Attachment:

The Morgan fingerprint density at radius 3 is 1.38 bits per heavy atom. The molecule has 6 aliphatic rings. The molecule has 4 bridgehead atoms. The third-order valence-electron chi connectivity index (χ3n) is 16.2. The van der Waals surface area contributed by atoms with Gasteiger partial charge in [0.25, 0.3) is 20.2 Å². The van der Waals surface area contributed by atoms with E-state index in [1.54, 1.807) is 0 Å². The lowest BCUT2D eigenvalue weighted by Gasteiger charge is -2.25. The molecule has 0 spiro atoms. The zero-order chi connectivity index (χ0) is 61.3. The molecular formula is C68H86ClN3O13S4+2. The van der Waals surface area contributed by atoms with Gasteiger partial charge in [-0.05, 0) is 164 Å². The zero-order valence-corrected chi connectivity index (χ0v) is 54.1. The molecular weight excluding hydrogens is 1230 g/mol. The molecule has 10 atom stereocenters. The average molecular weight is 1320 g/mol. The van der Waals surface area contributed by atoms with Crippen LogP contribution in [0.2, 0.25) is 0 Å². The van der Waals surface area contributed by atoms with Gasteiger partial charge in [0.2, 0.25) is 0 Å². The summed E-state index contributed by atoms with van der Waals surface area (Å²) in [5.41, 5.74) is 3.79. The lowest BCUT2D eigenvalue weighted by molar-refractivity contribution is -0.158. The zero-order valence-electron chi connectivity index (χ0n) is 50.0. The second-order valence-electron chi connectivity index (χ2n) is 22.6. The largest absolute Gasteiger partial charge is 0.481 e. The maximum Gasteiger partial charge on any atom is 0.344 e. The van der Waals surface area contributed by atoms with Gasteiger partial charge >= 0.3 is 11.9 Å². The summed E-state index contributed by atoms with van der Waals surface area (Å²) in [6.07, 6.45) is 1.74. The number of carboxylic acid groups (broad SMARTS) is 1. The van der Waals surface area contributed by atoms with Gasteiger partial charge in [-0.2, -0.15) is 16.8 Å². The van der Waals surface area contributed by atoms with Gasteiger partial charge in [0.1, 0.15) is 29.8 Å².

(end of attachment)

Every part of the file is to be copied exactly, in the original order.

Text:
The Morgan fingerprint density at radius 3 is 1.38 bits per heavy atom. The molecule has 6 aliphatic rings. The molecule has 4 bridgehead atoms. The third-order valence-electron chi connectivity index (χ3n) is 16.2. The van der Waals surface area contributed by atoms with Gasteiger partial charge in [0.25, 0.3) is 20.2 Å². The van der Waals surface area contributed by atoms with E-state index in [1.54, 1.807) is 0 Å². The lowest BCUT2D eigenvalue weighted by Gasteiger charge is -2.25. The molecule has 0 spiro atoms. The zero-order chi connectivity index (χ0) is 61.3. The molecular formula is C68H86ClN3O13S4+2. The van der Waals surface area contributed by atoms with Gasteiger partial charge in [-0.05, 0) is 164 Å². The zero-order valence-corrected chi connectivity index (χ0v) is 54.1. The molecular weight excluding hydrogens is 1230 g/mol. The molecule has 10 atom stereocenters. The average molecular weight is 1320 g/mol. The van der Waals surface area contributed by atoms with Crippen LogP contribution in [0.2, 0.25) is 0 Å². The van der Waals surface area contributed by atoms with Gasteiger partial charge in [0.2, 0.25) is 0 Å². The summed E-state index contributed by atoms with van der Waals surface area (Å²) in [5.41, 5.74) is 3.79. The lowest BCUT2D eigenvalue weighted by molar-refractivity contribution is -0.158. The zero-order valence-electron chi connectivity index (χ0n) is 50.0. The second-order valence-electron chi connectivity index (χ2n) is 22.6. The largest absolute Gasteiger partial charge is 0.481 e. The maximum Gasteiger partial charge on any atom is 0.344 e. The van der Waals surface area contributed by atoms with Gasteiger partial charge >= 0.3 is 11.9 Å². The summed E-state index contributed by atoms with van der Waals surface area (Å²) in [6.07, 6.45) is 1.74. The number of carboxylic acid groups (broad SMARTS) is 1. The van der Waals surface area contributed by atoms with Gasteiger partial charge in [-0.2, -0.15) is 16.8 Å². The van der Waals surface area contributed by atoms with Gasteiger partial charge in [0.1, 0.15) is 29.8 Å².